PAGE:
Those who despise C.S. Lewis seek to eradicate his influence in the Christian Church. They care not that Lewis remains one of the most effective Christian apologists the world has ever seen. Only the Lord knows how many people (literally) have been encouraged in the faith by Lewis’ ministry.
When examining Lewis’ theology, it is necessary to keep in mind several facts. First, he often reminded his readers that he was not a theologian, simply a faithful layman. Second, he formally espoused and practice the orthodox Trinitarian faith as professed by the Anglican communion. Third, Lewis consciously sought to introduce timeless truths to his readers via reason and, more effectively, through fiction and imagination. (The Great Divorce offers a fascinating yet fully fictional exploration of how purgatory might work.)
Thus, Lewis critics will always be able to gather fuel for the foot of his stake. A primary example of this comes in Lewis’ emotive receptivity to the doctrine of purgatory. It is taught only by the Roman Catholic Church, although individuals from other denominations may also be sympathetic to it.
For example, Protestant philosopher Jerry L. Walls includes a chapter in his recent book on purgatory entitled, “C.S. Lewis and the Prospect of Mere Purgatory.”
Although not a Roman Catholic, C.S. Lewis, the most popular Christian writer of the twentieth century, believed in purgatory. This is significant because his influence in Protestant and evangelical circles is perhaps especially strong.
This chapter shows not only that Lewis believed in purgatory, but also that it is integral to his theology of salvation. It explores how he understood the doctrine by examining his comments on Roman Catholic theologians John Fisher, Thomas More, and John Henry Newman. While he was quite critical of Fisher and More, he saw in Newman the recovery of the true substance and spirit of the doctrine.
It is fair for us to acknowledge that Lewis’ understanding of justification was imperfect. Salvation comes through faith (Romans 5:1), not through penitential or purgatorial efforts. But let’s read about his position in his own words. The following comes from Letters to Malcolm: Chiefly on Prayer, which is, itself, a collection of thoughts “shared” with a fictional friend.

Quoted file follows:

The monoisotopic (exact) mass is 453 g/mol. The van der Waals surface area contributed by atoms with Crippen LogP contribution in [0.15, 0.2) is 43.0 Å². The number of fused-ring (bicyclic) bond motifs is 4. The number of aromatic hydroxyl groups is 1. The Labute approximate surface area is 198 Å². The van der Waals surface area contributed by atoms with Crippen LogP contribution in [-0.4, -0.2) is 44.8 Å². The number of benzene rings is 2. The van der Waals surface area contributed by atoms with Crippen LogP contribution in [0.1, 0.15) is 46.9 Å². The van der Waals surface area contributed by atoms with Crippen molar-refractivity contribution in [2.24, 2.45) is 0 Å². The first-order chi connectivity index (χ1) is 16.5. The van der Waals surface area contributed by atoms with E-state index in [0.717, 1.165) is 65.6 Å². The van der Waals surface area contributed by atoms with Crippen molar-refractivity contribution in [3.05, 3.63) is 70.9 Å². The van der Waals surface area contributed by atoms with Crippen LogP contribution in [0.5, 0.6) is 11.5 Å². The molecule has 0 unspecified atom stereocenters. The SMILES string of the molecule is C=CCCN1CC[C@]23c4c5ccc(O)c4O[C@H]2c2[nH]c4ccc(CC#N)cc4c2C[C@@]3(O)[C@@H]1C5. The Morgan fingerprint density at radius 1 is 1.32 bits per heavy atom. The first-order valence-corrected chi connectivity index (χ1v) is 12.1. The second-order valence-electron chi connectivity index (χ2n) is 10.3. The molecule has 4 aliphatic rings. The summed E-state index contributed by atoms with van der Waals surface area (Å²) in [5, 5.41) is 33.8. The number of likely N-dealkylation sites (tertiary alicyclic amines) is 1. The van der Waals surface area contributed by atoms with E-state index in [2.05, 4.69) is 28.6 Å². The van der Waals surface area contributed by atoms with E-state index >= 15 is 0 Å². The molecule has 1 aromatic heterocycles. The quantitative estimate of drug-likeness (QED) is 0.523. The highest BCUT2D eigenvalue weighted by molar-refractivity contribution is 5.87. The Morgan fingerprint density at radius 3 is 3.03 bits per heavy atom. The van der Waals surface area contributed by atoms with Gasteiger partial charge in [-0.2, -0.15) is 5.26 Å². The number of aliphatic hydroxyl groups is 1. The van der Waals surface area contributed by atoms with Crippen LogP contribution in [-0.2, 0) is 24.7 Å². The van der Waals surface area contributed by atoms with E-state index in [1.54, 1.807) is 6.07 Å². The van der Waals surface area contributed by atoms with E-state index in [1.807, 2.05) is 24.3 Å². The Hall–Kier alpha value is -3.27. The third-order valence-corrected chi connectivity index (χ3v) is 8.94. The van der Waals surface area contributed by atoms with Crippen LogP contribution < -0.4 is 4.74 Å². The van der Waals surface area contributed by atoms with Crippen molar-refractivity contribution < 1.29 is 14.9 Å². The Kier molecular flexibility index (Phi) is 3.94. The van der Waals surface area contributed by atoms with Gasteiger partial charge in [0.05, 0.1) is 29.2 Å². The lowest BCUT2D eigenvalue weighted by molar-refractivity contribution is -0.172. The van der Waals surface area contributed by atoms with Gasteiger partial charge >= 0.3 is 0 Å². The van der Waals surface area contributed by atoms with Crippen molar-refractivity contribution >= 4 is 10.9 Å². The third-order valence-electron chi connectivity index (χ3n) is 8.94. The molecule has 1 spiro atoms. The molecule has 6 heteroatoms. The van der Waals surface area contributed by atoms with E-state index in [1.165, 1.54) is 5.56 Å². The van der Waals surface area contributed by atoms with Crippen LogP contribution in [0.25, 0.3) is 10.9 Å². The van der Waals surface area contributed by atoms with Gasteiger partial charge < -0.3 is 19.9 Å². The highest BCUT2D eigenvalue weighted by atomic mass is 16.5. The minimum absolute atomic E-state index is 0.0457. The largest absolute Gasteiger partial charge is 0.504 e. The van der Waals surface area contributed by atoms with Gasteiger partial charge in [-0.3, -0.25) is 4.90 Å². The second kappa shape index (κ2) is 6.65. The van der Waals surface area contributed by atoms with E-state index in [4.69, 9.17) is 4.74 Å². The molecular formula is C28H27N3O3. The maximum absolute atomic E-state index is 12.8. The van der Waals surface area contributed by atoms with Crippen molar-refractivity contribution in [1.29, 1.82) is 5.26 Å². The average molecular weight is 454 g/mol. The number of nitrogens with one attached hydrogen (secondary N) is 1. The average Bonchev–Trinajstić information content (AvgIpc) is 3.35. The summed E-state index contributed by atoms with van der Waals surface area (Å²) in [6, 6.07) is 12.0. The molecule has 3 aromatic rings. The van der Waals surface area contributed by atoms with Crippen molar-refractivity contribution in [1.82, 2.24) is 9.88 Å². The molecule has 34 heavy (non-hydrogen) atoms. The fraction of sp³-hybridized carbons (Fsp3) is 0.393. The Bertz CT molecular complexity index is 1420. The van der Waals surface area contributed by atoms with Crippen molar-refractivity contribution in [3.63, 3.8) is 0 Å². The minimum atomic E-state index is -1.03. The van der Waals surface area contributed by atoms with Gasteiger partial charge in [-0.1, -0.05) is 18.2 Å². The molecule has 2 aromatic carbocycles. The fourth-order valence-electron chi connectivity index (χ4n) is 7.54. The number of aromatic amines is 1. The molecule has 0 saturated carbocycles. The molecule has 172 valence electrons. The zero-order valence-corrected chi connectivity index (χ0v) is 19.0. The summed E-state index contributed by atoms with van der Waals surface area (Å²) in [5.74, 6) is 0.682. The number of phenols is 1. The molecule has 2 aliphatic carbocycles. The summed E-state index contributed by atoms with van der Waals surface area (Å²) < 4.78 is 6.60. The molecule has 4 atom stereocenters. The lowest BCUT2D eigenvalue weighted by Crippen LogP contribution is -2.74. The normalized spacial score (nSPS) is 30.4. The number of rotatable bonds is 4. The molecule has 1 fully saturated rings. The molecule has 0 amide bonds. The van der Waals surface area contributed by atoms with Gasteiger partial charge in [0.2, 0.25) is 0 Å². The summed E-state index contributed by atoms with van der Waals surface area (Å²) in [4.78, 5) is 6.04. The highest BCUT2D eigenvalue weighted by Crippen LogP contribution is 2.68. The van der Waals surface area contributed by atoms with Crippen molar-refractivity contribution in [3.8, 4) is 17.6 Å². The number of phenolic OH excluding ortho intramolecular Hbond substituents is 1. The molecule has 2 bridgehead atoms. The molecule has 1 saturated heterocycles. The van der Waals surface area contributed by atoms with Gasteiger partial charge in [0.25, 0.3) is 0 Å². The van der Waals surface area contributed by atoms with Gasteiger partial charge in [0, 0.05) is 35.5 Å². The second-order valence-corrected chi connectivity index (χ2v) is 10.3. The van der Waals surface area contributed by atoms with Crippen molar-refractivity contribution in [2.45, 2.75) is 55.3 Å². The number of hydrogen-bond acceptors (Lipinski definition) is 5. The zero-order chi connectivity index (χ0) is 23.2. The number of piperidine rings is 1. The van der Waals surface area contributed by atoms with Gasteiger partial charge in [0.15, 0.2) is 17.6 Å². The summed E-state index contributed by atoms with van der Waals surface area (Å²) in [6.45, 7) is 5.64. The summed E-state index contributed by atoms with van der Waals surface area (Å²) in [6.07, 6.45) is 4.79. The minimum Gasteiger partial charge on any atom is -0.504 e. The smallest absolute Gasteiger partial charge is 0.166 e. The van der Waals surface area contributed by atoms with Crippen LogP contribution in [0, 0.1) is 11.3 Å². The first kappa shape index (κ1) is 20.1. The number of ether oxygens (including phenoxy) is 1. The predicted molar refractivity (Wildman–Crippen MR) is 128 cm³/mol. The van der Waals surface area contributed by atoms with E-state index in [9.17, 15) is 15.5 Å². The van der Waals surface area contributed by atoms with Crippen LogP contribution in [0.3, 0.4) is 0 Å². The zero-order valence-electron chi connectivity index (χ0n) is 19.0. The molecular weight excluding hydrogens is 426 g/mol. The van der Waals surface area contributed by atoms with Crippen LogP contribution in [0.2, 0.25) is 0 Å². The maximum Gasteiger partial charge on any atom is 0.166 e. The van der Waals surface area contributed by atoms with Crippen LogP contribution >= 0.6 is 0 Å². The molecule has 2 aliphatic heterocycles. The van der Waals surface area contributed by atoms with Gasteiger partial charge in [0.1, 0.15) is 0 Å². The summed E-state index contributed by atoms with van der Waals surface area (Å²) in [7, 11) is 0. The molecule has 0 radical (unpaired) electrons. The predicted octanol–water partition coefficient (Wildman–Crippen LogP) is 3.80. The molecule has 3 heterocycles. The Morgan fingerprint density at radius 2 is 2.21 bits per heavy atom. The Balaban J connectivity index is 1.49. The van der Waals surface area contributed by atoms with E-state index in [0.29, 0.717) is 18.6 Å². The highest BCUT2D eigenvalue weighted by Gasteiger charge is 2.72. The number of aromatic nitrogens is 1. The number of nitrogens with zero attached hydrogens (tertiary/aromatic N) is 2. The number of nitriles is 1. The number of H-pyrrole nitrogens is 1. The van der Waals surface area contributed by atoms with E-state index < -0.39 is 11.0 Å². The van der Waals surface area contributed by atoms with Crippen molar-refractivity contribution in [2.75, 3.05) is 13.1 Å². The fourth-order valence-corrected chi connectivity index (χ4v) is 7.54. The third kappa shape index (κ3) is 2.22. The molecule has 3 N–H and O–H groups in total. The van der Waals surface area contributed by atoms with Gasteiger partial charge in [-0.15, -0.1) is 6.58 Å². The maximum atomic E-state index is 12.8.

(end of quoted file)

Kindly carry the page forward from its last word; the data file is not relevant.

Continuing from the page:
I believe in Purgatory.
Mind you, the Reformers had good reasons for throwing doubt on “the Romish doctrine concerning Purgatory” as that Romish doctrine had then become. . . .
The right view returns magnificently in Newman’s Dream.* There, if I remember it rightly, the saved soul, at the very foot of the throne, begs to be taken away and cleansed. It cannot bear for a moment longer “With its darkness to affront that light.” Religion has reclaimed Purgatory.
Our souls demand Purgatory, don’t they? Would it not break the heart if God said to us, “It is true, my son, that your breath smells and your rags drip with mud and slime, but we are charitable here and no one will upbraid you with these things, nor draw away from you. Enter into the joy”?
Should we not reply, “With submission, sir, and if there is no objection, I’d rather be cleaned first.”
“It may hurt, you know”
“Even so, sir.”
This is where I acknowledge Lewis’ view on justification to be deficient. Of course we would wish to be fully washed and clean before standing in our Creator’s presence. And that is precisely how we enter into his presence. Clothed not in our own filthiness and rags—but in the radiant righteousness of our Savior.
As the Apostle John wrote in his first epistle, “But if we walk in the light, as he is in the light, we have fellowship with one another, and the blood of Jesus his Son cleanses us from all sin. . . . If we confess our sins, he is faithful and just to forgive us our sins and to cleanse us from all unrighteousness” (1 John 1:7, 9)
Lewis’ greatest contribution to the Christian Church is found in his skilled apologetics based on the core essence of our faith. Lewis communicated the divine hope that is within us in his lectures, speeches and broadcasts. But it was through the written word that his inspiring words have touched the greatest number of people.
On the Subject of Writing
It is possible that Lewis was familiar with the following advice from Newman about effective writing. Certainly, he agreed with a number of the cardinal’s literary precepts. The following passage relates specifically to writing sermons, but it possesses far broader application. It comes from The Life of John Henry Cardinal Newman.
Newman’s own feeling as to the most effective way of imparting truth by writing is conveyed in the following notes, dated 1868, on the writing of sermons:
A man should be in earnest, by which I mean he should write not for the sake of writing, but to bring out his thoughts.
He should never aim at being eloquent.
He should keep his idea in view, and should write sentences over and over again till he has expressed his meaning accurately, forcibly, and in few words.
He should aim at being understood by his hearers or readers.
He should use words which are likely to be understood. Ornament and amplification will come spontaneously in due time, but he should never seek them.
He must creep before he can fly, by which I mean that humility which is a great Christian virtue has a place in literary composition.
He who is ambitious will never write well, but he who tries to say simply what he feels, what religion demands, what faith teaches, what the Gospel promises, will be eloquent without intending it, and will write better English than if he made a study of English literature.
Reading this helpful advice from Cardinal Newman reminds us we can learn valuable lessons from people with differing theology. And that truth should be quite encouraging, since none of us possess perfect doctrine.
* The full title of the work to which Lewis refers here is The Dream of Gerontius. (You can read it here.)